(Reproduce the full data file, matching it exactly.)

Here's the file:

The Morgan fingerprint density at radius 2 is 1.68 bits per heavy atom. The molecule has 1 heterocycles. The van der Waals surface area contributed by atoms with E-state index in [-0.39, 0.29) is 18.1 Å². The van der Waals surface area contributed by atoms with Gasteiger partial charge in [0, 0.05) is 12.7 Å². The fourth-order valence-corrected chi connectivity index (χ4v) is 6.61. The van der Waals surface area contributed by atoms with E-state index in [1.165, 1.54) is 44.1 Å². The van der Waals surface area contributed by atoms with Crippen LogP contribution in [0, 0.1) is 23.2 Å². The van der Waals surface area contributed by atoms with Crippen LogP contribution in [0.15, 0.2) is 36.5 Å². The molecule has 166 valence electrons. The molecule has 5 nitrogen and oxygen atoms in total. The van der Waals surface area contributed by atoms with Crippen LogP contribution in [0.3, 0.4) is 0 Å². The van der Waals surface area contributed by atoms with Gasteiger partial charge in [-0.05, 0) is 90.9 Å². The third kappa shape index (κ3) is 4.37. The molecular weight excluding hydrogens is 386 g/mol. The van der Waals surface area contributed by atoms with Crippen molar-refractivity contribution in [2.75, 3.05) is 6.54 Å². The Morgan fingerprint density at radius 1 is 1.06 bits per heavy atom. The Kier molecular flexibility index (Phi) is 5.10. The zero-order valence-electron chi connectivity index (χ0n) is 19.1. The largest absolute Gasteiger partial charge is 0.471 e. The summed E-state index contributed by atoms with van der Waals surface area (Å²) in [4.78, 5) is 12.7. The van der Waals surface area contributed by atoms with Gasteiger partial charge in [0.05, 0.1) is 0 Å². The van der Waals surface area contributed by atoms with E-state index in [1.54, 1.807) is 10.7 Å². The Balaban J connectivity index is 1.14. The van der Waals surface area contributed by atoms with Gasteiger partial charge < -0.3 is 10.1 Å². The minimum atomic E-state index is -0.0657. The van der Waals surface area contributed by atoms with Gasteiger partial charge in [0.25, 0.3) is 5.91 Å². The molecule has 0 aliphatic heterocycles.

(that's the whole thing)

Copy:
The Morgan fingerprint density at radius 2 is 1.68 bits per heavy atom. The molecule has 1 heterocycles. The van der Waals surface area contributed by atoms with E-state index in [-0.39, 0.29) is 18.1 Å². The van der Waals surface area contributed by atoms with Gasteiger partial charge in [0, 0.05) is 12.7 Å². The fourth-order valence-corrected chi connectivity index (χ4v) is 6.61. The van der Waals surface area contributed by atoms with E-state index in [1.165, 1.54) is 44.1 Å². The van der Waals surface area contributed by atoms with Crippen LogP contribution in [0, 0.1) is 23.2 Å². The van der Waals surface area contributed by atoms with Crippen LogP contribution in [0.15, 0.2) is 36.5 Å². The molecule has 166 valence electrons. The molecule has 5 nitrogen and oxygen atoms in total. The van der Waals surface area contributed by atoms with Crippen LogP contribution in [0.3, 0.4) is 0 Å². The van der Waals surface area contributed by atoms with Gasteiger partial charge in [-0.05, 0) is 90.9 Å². The third kappa shape index (κ3) is 4.37. The molecular weight excluding hydrogens is 386 g/mol. The van der Waals surface area contributed by atoms with Crippen molar-refractivity contribution in [2.75, 3.05) is 6.54 Å². The Morgan fingerprint density at radius 1 is 1.06 bits per heavy atom. The Kier molecular flexibility index (Phi) is 5.10. The zero-order valence-electron chi connectivity index (χ0n) is 19.1. The largest absolute Gasteiger partial charge is 0.471 e. The summed E-state index contributed by atoms with van der Waals surface area (Å²) in [4.78, 5) is 12.7. The van der Waals surface area contributed by atoms with Gasteiger partial charge in [0.05, 0.1) is 0 Å². The van der Waals surface area contributed by atoms with E-state index in [1.54, 1.807) is 10.7 Å². The Balaban J connectivity index is 1.14. The van der Waals surface area contributed by atoms with Gasteiger partial charge < -0.3 is 10.1 Å². The minimum atomic E-state index is -0.0657. The van der Waals surface area contributed by atoms with Gasteiger partial charge in [0.25, 0.3) is 5.91 Å². The molecule has 0 aliphatic heterocycles.